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Louie Zalk-Neale


Kei Matairangi tooku kainga inaaianei -

Kei Matairangi tooku kainga inaaianei (2020)

Louie Zalk-Neale (Ngāi Te Rangi, Pākehā) is a queer performance artist and costume designer based in Te Whanganui-a-Tara Wellington. They create performance events centred on their intricately made costume garments, often allowing space for their audience to become active participants, giving them the opportunity to critically embody the absurdity of normalised, everyday experience. With queer traditions supporting their practice, they subvert the logics placed on people's bodies today, such as clothing, gender and movement norms, while also creating new logics inspired by the world-building of marginalised communities. They transform second-hand materials into garments that lead to performance in which the audience is submerged into Louie’s queer lived experience.


Louie’s work has featured at Performance Art Week Aotearoa (2018), Home Movies (2019) with CIRCUIT Artist Film and Video, and at Te Whanganui-a-Tara artist run initiative MEANWHILE, where they are currently a lead facilitator.


Shared Lines: Pūtahitanga 2020


The mountain I live on is called Matairangi — a.k.a. mt vic. It’s on the edge of central Te Whanganui-a-Tara/wellington. I've been spending time walking though the different types of ngahere that cover parts of the mountain. I’ve been climbing in the branches of the rākau, and as I look closer and closer at the soil and plants, I ask myself: am I like the native or exotic plants here? Am I like the rubbish or the rocks?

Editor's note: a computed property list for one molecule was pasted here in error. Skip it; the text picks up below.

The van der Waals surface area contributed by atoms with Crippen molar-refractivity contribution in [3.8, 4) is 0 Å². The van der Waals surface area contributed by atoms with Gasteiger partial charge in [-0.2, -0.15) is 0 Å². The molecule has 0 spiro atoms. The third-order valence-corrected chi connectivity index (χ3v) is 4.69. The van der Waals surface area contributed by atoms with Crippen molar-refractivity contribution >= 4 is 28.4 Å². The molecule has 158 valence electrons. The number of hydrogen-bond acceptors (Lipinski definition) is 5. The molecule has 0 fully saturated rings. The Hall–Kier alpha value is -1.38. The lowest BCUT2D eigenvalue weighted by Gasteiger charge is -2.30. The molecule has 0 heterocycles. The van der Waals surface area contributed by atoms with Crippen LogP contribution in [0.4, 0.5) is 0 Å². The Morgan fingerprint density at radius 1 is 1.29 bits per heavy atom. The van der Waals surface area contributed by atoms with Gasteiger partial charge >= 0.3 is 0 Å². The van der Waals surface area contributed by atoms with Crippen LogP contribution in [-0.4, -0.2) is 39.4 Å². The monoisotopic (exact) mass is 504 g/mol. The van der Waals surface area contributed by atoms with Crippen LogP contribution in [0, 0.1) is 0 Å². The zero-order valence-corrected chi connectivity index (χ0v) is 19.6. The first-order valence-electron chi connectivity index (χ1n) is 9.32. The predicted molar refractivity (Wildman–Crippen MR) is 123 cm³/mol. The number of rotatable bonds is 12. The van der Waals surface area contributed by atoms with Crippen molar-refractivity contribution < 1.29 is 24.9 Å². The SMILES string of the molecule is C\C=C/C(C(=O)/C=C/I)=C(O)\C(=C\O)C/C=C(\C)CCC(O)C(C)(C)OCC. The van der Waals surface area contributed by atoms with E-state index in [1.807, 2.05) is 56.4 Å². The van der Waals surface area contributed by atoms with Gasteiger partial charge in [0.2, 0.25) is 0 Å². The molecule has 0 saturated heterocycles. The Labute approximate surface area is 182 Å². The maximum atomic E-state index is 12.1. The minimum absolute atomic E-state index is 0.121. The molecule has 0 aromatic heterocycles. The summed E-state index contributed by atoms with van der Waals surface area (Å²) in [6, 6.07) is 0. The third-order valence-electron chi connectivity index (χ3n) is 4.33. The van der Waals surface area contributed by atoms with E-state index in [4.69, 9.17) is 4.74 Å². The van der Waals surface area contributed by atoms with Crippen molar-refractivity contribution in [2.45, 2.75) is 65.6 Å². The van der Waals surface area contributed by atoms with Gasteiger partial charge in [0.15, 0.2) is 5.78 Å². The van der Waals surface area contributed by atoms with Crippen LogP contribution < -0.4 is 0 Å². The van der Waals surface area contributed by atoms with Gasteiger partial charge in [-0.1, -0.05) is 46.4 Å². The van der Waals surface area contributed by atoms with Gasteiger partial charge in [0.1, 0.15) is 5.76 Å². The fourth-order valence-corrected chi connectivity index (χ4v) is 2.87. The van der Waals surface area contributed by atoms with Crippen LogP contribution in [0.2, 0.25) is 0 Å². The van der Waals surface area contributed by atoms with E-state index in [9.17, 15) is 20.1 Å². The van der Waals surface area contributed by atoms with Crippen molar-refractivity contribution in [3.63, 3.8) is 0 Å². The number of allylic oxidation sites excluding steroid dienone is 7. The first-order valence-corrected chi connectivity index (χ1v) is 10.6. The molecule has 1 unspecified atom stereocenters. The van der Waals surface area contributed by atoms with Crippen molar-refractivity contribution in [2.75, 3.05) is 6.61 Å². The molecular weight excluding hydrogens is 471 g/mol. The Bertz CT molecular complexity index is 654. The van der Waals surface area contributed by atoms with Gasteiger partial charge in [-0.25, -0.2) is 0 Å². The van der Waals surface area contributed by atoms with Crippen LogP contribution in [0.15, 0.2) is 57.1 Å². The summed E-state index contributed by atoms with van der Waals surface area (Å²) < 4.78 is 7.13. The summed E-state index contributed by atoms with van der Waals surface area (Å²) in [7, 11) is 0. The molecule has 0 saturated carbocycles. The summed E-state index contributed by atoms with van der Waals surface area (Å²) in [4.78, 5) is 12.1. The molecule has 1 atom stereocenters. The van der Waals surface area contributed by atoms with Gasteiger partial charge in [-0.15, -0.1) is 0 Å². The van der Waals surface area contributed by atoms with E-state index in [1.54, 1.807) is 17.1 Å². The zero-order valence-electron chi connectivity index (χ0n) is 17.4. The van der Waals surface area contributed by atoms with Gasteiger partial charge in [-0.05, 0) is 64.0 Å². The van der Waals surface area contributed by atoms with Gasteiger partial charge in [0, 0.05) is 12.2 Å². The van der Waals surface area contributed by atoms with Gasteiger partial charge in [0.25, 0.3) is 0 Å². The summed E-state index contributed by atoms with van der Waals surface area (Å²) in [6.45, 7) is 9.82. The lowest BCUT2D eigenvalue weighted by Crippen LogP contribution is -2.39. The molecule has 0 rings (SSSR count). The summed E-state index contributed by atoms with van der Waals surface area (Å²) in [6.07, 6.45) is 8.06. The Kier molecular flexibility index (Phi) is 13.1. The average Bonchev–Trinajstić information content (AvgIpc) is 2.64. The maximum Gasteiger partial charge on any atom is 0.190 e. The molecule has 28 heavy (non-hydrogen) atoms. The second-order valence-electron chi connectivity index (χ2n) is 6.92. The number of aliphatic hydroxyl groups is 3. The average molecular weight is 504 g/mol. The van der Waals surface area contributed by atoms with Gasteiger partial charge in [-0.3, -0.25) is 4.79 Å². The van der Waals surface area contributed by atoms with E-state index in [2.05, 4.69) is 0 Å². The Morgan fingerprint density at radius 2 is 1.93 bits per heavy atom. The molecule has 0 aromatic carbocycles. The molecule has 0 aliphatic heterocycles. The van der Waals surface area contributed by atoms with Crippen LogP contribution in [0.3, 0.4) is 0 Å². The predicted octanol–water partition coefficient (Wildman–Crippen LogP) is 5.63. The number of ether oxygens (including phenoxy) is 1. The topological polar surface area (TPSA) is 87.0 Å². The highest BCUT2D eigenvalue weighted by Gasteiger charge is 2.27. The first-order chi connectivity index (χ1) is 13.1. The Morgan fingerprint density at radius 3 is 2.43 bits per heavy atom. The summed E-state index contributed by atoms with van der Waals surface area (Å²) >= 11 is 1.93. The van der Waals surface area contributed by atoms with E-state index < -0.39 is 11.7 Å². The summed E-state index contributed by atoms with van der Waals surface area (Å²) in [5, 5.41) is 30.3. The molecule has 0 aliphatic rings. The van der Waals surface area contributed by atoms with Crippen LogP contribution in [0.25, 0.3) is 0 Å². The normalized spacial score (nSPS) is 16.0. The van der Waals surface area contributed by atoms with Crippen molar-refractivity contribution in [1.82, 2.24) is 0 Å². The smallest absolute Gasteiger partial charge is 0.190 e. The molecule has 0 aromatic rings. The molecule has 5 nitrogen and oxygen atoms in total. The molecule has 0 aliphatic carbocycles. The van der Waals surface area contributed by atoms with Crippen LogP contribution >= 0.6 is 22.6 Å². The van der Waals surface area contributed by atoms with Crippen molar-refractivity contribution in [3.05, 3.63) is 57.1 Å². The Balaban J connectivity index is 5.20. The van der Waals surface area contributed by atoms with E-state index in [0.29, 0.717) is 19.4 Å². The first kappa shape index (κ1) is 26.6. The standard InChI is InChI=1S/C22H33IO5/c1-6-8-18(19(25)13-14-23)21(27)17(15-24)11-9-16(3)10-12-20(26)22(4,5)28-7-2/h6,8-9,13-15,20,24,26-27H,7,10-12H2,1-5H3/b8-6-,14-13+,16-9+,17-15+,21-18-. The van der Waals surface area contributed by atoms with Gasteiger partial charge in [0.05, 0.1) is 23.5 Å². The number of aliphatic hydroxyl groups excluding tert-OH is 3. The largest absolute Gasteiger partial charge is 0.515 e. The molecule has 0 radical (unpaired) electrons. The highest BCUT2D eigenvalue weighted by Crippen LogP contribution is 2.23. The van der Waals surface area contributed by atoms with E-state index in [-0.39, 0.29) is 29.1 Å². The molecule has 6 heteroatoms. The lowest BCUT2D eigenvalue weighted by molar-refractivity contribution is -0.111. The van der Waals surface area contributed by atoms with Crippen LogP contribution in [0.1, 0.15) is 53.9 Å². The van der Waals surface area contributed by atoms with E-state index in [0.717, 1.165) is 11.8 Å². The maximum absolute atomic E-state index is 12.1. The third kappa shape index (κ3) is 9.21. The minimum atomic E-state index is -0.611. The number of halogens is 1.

In this drawing, I scaled and warped the perspectives of my body (like a homunculus) to make it look like the way that it feels to be in my body, and to be immersed in the ecology of Matairangi. As a trans-feminine queer person, depicting my own body this way makes me more aware of how I disrupt gender normality on a human-inhabited Matairangi. It helps me to imagine how many other queer lives are embedded in this landscape’s history, and all the other places we live.


Shared Lines: Aotearoa in Japan 2020


Stranded Hero (2019) performance documentation by Jennifer Shields, digital inkjet print, 304x406mm

For Shared Lines: Aotearoa in Japan 2020, Louie Zalk-Neale presented a digital print of Jennifer Shields documentation of their performance from Shared Lines: Kaikōura 2019; 'Stranding'.


Shared Lines: Kaikōura 2019

Louie Zalk-Neale performing for Shared Lines: Kaikōura performing arts night, Feb 2019

"Stranding" uses costume and visceral embodiment to criticise and blur the concept of binary gender.

The costume is constructed from recycled fabrics; weighted at the bottom with rice. Its veil structure seems ritualistic and traditional but can’t be linked to a particular culture, time-period, gender, or purpose. By wearing the costume and moving with slow, fluid

gestures, it mimics the movements of a sea creature, or even a lampshade swaying in an earthquake. It must be from beyond this world, yet here it is, here I am, and here you are.

When I’m performing, freed from many social restrictions, I’m embodying a utopian world that doesn’t stop us from being our true selves. I want you to consider why certain ways of being are socially acceptable or not.

The wind blew my stringy veil around my body like sun-bleached seaweed. The seagulls, shags and people watched me together. I wandered up the beach; each footstep in the deep gravel coincided with a sway of my weighted veil.

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